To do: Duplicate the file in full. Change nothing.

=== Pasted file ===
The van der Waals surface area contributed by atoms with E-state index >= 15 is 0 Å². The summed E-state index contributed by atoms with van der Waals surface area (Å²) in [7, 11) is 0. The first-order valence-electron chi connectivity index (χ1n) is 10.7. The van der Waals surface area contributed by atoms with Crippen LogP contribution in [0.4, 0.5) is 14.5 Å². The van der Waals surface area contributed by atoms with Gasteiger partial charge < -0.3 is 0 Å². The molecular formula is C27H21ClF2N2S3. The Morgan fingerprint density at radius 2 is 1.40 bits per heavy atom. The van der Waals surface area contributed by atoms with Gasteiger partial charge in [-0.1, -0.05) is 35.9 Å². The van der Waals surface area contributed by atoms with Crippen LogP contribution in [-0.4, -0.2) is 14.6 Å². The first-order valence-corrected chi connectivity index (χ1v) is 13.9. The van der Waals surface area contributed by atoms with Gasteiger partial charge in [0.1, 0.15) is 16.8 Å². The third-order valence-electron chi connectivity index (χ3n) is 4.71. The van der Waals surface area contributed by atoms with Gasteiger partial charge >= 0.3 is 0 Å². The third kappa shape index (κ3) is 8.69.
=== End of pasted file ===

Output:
The van der Waals surface area contributed by atoms with E-state index >= 15 is 0 Å². The summed E-state index contributed by atoms with van der Waals surface area (Å²) in [7, 11) is 0. The first-order valence-electron chi connectivity index (χ1n) is 10.7. The van der Waals surface area contributed by atoms with Crippen LogP contribution in [0.4, 0.5) is 14.5 Å². The van der Waals surface area contributed by atoms with Gasteiger partial charge < -0.3 is 0 Å². The molecular formula is C27H21ClF2N2S3. The Morgan fingerprint density at radius 2 is 1.40 bits per heavy atom. The van der Waals surface area contributed by atoms with Gasteiger partial charge in [-0.1, -0.05) is 35.9 Å². The van der Waals surface area contributed by atoms with Crippen LogP contribution in [-0.4, -0.2) is 14.6 Å². The first-order valence-corrected chi connectivity index (χ1v) is 13.9. The van der Waals surface area contributed by atoms with Gasteiger partial charge in [0.1, 0.15) is 16.8 Å². The third-order valence-electron chi connectivity index (χ3n) is 4.71. The van der Waals surface area contributed by atoms with Gasteiger partial charge >= 0.3 is 0 Å². The third kappa shape index (κ3) is 8.69.